You choose, we deliver
If you are interested in this story, you might be interested in others from The Journal Gazette. Go to www.journalgazette.net/newsletter and pick the subjects you care most about. We'll deliver your customized daily news report at 3 a.m. Fort Wayne time, right to your email.

Editorials

Advertisement
Editorials

Redundant rights

Choose your simile. As slippery as a lake trout in lanolin. As elusive as a cougar in camouflage. As unpredictable as a snapping turtle on a sailboat.

That’s how it’s going to be for a few weeks with Indiana legislative bills that promise to guarantee us rights we already have – to fish, hunt and farm – in order to sneak through special rights for special interests.

Opponents of government for the few at the expense of the many were somewhat heartened when a newly reconstituted version of last year’s Senate Joint Resolution 9, “The Right to Hunt and Fish,” was introduced last week without a clause about food production rights that would make it even more difficult to regulate the agribusinesses known as controlled animal feeding operations.

CAFOs can generate a host of issues, from offensive odors and water pollution to unethical treatment of animals. For the moment at least, the effort to protect those operations from fed-up neighbors, local health and zoning boards and other pesky outsiders will be carried forward in another measure, Senate Bill 186.

SJR 9 bill now concentrates on pretending to guarantee Hoosiers the right to hunt and fish, which as everyone knows has been under attack by … well, no one at all. Never go by the labels at the General Assembly. SJR 9 is actually about guaranteeing canned-hunting facilities the right to sell “hunters” the opportunity to shoot deer in fenced-in “forests,” a sport that is repulsive to real hunters.

But there is a catch. SJR 9 was originally to be a proposed amendment to the state constitution when it was passed two sessions ago. But there are no second shots, flycasts or planting seasons for the hunt-fish-farm amendment. In order to go on this fall’s election ballot, the identical amendment proposal would have to pass both houses before the end of this session in March.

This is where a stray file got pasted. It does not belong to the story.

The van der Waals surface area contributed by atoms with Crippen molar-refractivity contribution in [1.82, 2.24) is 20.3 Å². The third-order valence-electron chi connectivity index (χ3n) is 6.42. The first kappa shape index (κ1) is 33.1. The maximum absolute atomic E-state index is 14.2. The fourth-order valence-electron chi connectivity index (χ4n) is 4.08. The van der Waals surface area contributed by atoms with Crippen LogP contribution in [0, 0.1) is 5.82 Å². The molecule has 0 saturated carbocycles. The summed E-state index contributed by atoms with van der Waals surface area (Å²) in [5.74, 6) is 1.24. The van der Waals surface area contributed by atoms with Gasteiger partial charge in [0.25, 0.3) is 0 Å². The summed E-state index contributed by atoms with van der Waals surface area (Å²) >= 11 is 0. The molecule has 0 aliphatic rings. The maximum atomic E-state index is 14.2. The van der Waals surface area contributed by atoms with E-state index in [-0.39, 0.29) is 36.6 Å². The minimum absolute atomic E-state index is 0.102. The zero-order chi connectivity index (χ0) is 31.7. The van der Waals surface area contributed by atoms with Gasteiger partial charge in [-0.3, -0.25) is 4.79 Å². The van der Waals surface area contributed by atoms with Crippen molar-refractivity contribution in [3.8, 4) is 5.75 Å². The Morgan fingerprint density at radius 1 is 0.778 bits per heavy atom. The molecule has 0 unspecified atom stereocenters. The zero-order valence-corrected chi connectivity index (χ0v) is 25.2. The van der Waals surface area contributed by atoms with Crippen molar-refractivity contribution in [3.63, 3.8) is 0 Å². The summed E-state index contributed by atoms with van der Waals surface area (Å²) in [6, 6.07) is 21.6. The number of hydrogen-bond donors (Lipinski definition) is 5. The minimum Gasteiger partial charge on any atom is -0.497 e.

So it seems likely that we haven’t seen the last versions of these unnecessary bills this winter. Or, as Kim Ferraro, staff attorney for the Hoosier Environmental Council, put it with a perhaps unintentional pun: “We’re not out of the woods yet.”

It’s possible for the “right” to “engage in the agricultural or commercial production of meat, fish, poultry, or dairy products” to be morphed back into a version of the “hunt and fish” measure through a legislative maneuver called a vehicle joint resolution. Then, if passed, it could go onto the ballot this fall, and voters who don’t read past the label might pass it right into the Indiana Constitution.

Meanwhile, SB 101, the “ag-gag” bill, gets another hearing in the Senate Corrections and Criminal Law Committee in Indianapolis this morning. That bill would give special powers to “agricultural operations” to protect their “trade secrets or operations.”

Why are our lawmakers so dead set on giving special rights to agribusinesspeople? What about candlemakers? What about trumpeters? What about furniture makers and beauticians and sports referees?

Why don’t we all need a shot at tailor-made bills and constitutional amendments? Because the state constitution and the U.S. Constitution already guarantee those rights.

Advertisement